My goal is to foster the type of studio environment that launches students into the realm of actualizing their creative potential. Creative energy remains perpetually aflame, burning in us all, albeit at varying intensities. Not long ago my creative flame was barely lit. Put plainly, I did not become an artist i.e. actualize my creative potential, until I was twenty years old. Growing up I lacked the innate, intangible aptitude found in individuals who manipulate depth with ease in the two-dimensional world. I learned this skill and other fine art know-how as an adult. Blooming late artistically gives me a unique perspective in engaging students who may feel overwhelmed with technical applications or the proverbial blank canvas. I understand the reality of this struggle, those growing pains are not a distant memory.
The most substantial and rewarding aspect of the educational experience is when teacher and student work side-by-side to overcome an artistic challenge proposed by or facing the student. The student must own the idea or be willing to navigate unfamiliar terrain, respectively. Creating a classroom environment that facilitates reaching this kernel of original thought and encourages the trepid to step into the unknown is my charge as a professor. Exposure to: slideshows that show possibility, readings that give context, visits to local artists' studios and an emphasis on research so as to foster a deeper meaning in one's work, will all bolster the expanding artistic skill-set of my students.
Regardless of aptitude, individual attention is paramount. During this one-on-one, tailored exchange students begin to accept that their ideas and processes must be receptive to change. When success follows, students are positively reinforced to keep an amenable attitude. This mindset will travel with them from one project to the next. I endeavor to use my art acumen to impart three successive objectives essential to the studio practice: technical, visual and critical analysis.
Technical analysis identifies a medium's capabilities, the potentiality of the physical properties at work e.g. how linseed oil alters viscosity and drying time of oil-based paints, why it's best to start with a 9H graphite pencil when drawing or wrapping one's head around the overarching notion that "if the artist calls it art, it’s art" uttered by conceptual art pioneer John Baldessari. The goal here is for the student to fully grasp the potential of what they can do with the chosen medium.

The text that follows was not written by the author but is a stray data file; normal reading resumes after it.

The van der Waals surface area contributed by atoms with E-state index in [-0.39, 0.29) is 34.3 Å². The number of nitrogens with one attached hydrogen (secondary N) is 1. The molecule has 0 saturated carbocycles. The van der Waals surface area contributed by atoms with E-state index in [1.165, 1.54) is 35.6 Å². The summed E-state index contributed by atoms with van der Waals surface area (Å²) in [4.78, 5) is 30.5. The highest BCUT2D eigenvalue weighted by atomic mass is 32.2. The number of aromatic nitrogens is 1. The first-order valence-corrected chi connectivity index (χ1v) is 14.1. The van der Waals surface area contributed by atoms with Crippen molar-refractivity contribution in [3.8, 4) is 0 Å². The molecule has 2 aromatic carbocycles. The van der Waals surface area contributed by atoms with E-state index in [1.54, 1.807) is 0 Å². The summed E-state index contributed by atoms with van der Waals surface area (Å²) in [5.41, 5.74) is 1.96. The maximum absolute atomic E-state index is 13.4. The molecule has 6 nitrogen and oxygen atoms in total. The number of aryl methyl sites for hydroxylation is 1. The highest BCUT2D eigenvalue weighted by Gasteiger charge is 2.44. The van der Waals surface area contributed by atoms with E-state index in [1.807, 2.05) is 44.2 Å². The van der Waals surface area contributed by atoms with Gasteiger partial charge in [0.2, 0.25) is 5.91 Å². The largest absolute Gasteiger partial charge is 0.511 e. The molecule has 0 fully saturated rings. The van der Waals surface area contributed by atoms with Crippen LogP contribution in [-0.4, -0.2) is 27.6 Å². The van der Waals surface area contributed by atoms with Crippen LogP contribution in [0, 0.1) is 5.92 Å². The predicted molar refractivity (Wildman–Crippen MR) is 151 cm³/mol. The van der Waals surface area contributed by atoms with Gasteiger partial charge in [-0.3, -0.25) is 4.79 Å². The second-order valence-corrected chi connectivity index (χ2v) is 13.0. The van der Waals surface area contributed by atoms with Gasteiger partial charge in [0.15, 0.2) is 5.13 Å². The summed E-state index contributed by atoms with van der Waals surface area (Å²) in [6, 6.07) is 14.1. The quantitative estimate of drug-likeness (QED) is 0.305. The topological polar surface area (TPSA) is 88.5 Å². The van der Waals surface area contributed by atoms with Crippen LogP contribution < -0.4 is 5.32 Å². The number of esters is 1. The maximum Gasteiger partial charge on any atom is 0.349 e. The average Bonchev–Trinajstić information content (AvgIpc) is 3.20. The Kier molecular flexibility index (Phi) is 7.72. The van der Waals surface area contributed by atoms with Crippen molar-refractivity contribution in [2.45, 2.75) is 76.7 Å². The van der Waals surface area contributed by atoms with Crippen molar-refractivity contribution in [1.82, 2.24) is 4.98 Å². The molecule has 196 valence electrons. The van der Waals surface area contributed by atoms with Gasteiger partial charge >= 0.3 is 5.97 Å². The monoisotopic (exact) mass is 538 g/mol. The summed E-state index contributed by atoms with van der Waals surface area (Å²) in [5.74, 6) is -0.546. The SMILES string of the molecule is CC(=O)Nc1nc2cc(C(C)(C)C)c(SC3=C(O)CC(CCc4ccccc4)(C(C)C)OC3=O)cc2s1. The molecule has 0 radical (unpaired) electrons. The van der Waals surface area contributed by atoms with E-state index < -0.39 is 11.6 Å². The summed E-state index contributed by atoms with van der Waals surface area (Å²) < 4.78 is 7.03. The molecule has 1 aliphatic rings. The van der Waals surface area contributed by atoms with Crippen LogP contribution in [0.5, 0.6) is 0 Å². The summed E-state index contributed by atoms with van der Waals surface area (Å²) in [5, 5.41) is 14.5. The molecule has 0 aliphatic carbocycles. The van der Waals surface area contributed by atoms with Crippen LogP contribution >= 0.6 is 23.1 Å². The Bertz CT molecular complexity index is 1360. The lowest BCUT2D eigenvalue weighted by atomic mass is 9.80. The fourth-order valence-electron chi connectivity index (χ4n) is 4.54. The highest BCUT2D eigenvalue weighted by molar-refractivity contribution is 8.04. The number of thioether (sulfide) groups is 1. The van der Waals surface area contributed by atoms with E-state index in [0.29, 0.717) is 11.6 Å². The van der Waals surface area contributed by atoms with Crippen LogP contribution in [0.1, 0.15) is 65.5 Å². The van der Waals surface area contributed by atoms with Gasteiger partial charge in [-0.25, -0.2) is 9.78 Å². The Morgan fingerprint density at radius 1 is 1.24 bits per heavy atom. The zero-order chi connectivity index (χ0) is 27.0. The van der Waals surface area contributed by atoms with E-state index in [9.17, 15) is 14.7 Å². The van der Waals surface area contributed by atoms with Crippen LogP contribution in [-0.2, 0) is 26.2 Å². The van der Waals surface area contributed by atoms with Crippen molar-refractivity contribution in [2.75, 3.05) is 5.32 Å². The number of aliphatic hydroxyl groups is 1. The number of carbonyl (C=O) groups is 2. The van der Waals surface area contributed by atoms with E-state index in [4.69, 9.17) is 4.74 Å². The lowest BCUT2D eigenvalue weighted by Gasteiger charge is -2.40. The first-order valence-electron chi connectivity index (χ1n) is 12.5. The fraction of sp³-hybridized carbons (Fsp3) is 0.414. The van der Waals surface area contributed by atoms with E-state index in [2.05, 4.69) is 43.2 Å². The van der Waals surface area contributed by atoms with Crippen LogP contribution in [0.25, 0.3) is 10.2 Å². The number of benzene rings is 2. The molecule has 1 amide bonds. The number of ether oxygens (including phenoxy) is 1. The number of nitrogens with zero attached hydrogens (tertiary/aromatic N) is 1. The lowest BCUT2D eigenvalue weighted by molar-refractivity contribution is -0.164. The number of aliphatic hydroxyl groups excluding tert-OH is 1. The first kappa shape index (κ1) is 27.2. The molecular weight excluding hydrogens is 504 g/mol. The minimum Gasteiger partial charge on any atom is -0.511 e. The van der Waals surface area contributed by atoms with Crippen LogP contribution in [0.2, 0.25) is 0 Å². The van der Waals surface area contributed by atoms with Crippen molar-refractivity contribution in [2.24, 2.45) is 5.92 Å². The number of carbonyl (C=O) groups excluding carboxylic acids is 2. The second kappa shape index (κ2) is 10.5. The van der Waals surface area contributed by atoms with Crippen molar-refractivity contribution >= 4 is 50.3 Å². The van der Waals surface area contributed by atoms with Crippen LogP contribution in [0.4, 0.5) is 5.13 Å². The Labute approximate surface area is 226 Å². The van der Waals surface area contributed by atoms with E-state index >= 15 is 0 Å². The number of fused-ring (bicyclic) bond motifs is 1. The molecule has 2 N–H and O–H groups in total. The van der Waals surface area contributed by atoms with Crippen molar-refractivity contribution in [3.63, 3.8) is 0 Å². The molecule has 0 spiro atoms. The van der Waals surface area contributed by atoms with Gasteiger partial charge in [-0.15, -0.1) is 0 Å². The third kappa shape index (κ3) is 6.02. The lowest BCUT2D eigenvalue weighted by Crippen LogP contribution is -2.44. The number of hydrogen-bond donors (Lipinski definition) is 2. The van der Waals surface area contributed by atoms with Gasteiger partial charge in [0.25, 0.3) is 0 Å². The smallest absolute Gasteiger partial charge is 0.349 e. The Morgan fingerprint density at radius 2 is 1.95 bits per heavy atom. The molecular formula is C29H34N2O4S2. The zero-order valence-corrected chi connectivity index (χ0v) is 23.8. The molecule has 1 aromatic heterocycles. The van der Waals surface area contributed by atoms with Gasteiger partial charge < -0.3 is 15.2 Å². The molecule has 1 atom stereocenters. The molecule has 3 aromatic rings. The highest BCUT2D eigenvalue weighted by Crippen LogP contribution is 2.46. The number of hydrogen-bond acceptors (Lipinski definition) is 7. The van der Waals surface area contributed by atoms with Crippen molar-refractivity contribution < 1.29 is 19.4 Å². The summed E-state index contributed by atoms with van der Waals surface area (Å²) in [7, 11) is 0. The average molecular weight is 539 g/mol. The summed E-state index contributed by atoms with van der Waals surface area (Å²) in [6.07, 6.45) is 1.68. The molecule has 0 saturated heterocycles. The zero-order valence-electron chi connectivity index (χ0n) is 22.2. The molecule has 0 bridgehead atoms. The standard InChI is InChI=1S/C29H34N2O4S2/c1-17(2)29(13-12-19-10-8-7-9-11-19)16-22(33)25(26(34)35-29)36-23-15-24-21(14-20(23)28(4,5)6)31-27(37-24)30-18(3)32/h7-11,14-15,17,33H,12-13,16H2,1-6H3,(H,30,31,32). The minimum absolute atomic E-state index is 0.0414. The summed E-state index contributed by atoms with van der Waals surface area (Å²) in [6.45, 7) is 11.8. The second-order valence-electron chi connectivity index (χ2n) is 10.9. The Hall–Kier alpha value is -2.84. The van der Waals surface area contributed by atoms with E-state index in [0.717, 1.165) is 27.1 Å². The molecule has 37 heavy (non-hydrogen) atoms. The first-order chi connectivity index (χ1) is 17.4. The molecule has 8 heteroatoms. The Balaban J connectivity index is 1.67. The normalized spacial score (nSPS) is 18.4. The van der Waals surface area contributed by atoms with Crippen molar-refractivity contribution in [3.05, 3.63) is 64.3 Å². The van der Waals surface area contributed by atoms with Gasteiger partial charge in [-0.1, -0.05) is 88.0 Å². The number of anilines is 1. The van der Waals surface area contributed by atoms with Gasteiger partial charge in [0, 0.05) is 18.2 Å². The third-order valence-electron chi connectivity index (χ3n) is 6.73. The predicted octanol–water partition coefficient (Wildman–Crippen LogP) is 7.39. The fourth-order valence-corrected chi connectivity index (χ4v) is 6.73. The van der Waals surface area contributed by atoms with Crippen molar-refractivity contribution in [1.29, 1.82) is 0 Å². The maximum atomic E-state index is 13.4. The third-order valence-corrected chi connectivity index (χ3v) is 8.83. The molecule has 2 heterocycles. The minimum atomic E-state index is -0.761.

Visual analysis constitutes aesthetic philosophies brought to bear while evaluating the work in visual terms. A working knowledge of the visual canon, e.g. color theory, foreground/middleground/background composition, depth of field, et cetera, affords an all-important mindfulness of established fine art rules. With that said, rules can be broken, but you first must know them before venturing to break them.
Critical analysis is best exemplified by the critique, where objective examination in a group setting reveals how the work is read. Students learn to carefully consider all decisions in their work and how each choice is related to a historical and theoretical context. For example, a drawing student interested in conveying motion should first understand Giacomo Balla's Dynamism of a Dog on a Leash. A performance artist investigating marks left by the human body should familiarize himself/herself with Yves Klein's Anthropometrie paintings. A painter captivated with distortional effects should consider Alex Kanevsky's use of blurred photographs as source material in his confounding, in flux paintings. Critical analysis provides feedback to inform future work. Having an open-mind to such criticism is imperative for all artist.
I aim to equip students with these necessary tools so as to meet any artistic challenge/endeavor.